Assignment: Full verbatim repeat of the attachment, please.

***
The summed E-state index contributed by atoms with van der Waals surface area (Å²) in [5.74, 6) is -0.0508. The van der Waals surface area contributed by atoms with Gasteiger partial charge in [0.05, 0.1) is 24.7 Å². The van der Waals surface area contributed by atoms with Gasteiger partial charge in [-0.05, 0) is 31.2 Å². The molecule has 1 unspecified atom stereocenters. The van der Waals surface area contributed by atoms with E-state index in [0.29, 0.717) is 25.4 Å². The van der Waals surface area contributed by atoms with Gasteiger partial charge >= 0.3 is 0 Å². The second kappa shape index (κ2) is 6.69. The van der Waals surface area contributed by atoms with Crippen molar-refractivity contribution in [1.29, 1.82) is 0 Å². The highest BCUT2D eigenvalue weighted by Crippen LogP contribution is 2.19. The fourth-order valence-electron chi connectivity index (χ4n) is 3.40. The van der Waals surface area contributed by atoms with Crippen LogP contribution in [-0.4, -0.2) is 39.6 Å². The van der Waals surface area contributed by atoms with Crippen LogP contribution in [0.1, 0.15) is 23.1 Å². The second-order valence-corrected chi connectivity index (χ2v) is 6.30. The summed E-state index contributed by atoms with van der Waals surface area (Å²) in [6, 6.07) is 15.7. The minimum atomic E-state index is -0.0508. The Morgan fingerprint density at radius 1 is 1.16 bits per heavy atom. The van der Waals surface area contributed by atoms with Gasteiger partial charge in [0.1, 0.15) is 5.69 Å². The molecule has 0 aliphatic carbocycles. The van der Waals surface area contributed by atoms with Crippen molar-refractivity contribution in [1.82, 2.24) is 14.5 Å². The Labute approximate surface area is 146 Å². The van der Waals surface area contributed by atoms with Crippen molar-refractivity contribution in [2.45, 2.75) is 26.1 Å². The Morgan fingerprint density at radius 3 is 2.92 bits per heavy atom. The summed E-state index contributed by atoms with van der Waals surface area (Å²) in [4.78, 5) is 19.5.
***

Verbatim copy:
The summed E-state index contributed by atoms with van der Waals surface area (Å²) in [5.74, 6) is -0.0508. The van der Waals surface area contributed by atoms with Gasteiger partial charge in [0.05, 0.1) is 24.7 Å². The van der Waals surface area contributed by atoms with Gasteiger partial charge in [-0.05, 0) is 31.2 Å². The molecule has 1 unspecified atom stereocenters. The van der Waals surface area contributed by atoms with E-state index in [0.29, 0.717) is 25.4 Å². The van der Waals surface area contributed by atoms with Gasteiger partial charge >= 0.3 is 0 Å². The second kappa shape index (κ2) is 6.69. The van der Waals surface area contributed by atoms with Crippen molar-refractivity contribution in [1.29, 1.82) is 0 Å². The highest BCUT2D eigenvalue weighted by Crippen LogP contribution is 2.19. The fourth-order valence-electron chi connectivity index (χ4n) is 3.40. The van der Waals surface area contributed by atoms with Crippen LogP contribution in [-0.4, -0.2) is 39.6 Å². The van der Waals surface area contributed by atoms with Crippen LogP contribution in [0.1, 0.15) is 23.1 Å². The second-order valence-corrected chi connectivity index (χ2v) is 6.30. The summed E-state index contributed by atoms with van der Waals surface area (Å²) in [6, 6.07) is 15.7. The minimum atomic E-state index is -0.0508. The Morgan fingerprint density at radius 1 is 1.16 bits per heavy atom. The van der Waals surface area contributed by atoms with Gasteiger partial charge in [0.1, 0.15) is 5.69 Å². The molecule has 0 aliphatic carbocycles. The van der Waals surface area contributed by atoms with Crippen molar-refractivity contribution in [1.82, 2.24) is 14.5 Å². The Labute approximate surface area is 146 Å². The van der Waals surface area contributed by atoms with Crippen molar-refractivity contribution in [2.45, 2.75) is 26.1 Å². The Morgan fingerprint density at radius 3 is 2.92 bits per heavy atom. The summed E-state index contributed by atoms with van der Waals surface area (Å²) in [4.78, 5) is 19.5.